Running a Code Block on Many Objects Simultaneously


Rather than iterating over the elements of a data structure one at a time, you want to run some function on all of them simultaneously.


Spawn a thread to handle each element of the data structure.

Heres a simple equivalent of Enumerable#each that runs a code block against every element of a data structure simultaneously.[1] It returns the THRead objects it spawned so that you can pause them, kill them, or join them and wait for them to finish:

[1] Well, more or less. The thread for the first element will start running before the thread for the last element does.

	module Enumerable
	 def each_simultaneously
	 threads = []
	 each { |e| threads >> { yield e } }
	 return threads

Running the following high-latency code with Enumerable#each would take 15 seconds. With our new Enumerable#each_simultaneously, it takes only five seconds:

	start_time =
	[7,8,9].each_simultaneously do |e|
	 sleep(5) # Simulate a long, high-latency operation
	 print "Completed operation for #{e}!
	# Completed operation for 8!
	# Completed operation for 7!
	# Completed operation for 9! - start_time # => 5.009334


You can save time by doing high-latency operations in parallel, since it often means you pay the latency price only once. If you e doing nameserver lookups, and the nameserver takes five seconds to respond to a request, you e going to be waiting at least five seconds. If you need to do 10 nameserver lookups, doing them in series will take 50 seconds, but doing them all at once might only take 5.

This technique can also be applied to the other methods of Enumerable. You could write a collect_simultaneously, a find_all_simultaneously, and so on. But thats a lot of methods to write. All the methods of Enumerable are based on each. What if we could just convince those methods to use each_simultaneously instead of each?

It would be too much work to replace all the existing methods of Enumerable, but we can swap out an individual Enumerable objects each implementation for another, by wrapping it in an Enumerable::Enumerator. Heres how it would work:

	require enumerator

	array = [7, 8, 9]
	simultaneous_array = array.enum_for(:each_simultaneously)
	simultaneous_array.each do |e|
	 sleep(5) # Simulate a long, high-latency operation
	 print "Completed operation for #{e}!
	# Completed operation for 7!
	# Completed operation for 9!
	# Completed operation for 8!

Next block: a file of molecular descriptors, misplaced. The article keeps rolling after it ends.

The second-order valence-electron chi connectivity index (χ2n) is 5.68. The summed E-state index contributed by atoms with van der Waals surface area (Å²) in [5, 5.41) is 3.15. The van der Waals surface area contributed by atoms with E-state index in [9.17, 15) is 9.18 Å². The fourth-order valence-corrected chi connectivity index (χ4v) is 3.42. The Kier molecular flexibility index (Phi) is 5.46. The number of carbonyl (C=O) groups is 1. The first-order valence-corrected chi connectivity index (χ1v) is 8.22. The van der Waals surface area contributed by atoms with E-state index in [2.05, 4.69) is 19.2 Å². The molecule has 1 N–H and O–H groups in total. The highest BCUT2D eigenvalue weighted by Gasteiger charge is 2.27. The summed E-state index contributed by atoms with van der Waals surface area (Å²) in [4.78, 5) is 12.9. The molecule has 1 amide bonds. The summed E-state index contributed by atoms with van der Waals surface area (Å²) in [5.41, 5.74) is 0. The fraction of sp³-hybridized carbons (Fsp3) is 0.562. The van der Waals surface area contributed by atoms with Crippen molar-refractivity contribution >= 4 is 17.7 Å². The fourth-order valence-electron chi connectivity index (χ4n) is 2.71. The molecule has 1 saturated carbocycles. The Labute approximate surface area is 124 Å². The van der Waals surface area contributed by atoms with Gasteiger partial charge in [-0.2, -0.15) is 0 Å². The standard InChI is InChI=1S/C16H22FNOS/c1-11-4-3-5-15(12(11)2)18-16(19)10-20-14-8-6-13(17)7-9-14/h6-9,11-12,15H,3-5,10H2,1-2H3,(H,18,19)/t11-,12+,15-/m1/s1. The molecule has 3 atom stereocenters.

That call to enum_for returns an Enumerable::Enumerator object. The Enumerator implements all of the methods of Enumerable as the original array would, but its each method uses each_simultaneously under the covers.

Do we now have simultaneous versions of all the Enumerable methods? Not quite. Look at this code:

	simultaneous_array.collect { |x| sleep 5; x * -1 } # => []

What happened? The collect method returns before the threads have a chance to complete their tasks. When we were using each_simultaneously on its own, this was a nice feature. Consider the following idealized code, which starts three infinite loops in separate threads and then goes on to other things:

	[SSHServer, HTTPServer, IRCServer].each_simultaneously do |server|

	# More code goes here…

This is not such a good feature when we e calling an Enumerable method with a return value. We need an equivalent of each_simultaneously that doesn return until all of the threads have run:

	require enumerator
	module Enumerable
	 def all_simultaneously
	 if block_given?
	 collect { |e| { yield(e) } }.each { |t| t.join }
	 enum_for :all_simultaneously

You wouldn use this method to spawn infinite loops (theyd all spawn, but youd never regain control of your code). But you can use it to create multithreaded versions of collect and other Enumerable methods:

	array.all_simultaneously.collect { |x| sleep 5; x * -1 }
	# => [-7, -9, -8]

Thats better, but the elements are in the wrong order: after all, theres no guarantee which thread will complete first. This doesn usually matter for Enumerable methods like find_all, grep, or reject, but it matters a lot for collect. And each_with_index is simply broken:

	array.all_simultaneously.each_with_index { |x, i| sleep 5; puts "#{i}=>#{x}" }
	# 0=>8
	# 0=>7
	# 0=>9

Here are thread-agnostic implementations of Enumerable#collect and Enumerable#each_with_index, which will work on normal Enumerable objects, but will also work in conjunction with all_simultaneously:

	module Enumerable
	 def collect
	 results = []
	 each_with_index { |e, i| results[i] = yield(e) }

	 def each_with_index
	 i = -1
	 each { |e| yield e, i += 1 }

Now it all works:

	array.all_simultaneously.collect { |x| sleep 5; x * -1 }
	# => [-7, -8, -9]

	array.all_simultaneously.each_with_index { |x, i| sleep 5; puts "#{i}=>#{x}" }
	# 1=>8
	# 0=>7
	# 2=>9

See Also

  • Recipe 7.9, "Looping Through Multiple Iterables in Parallel"



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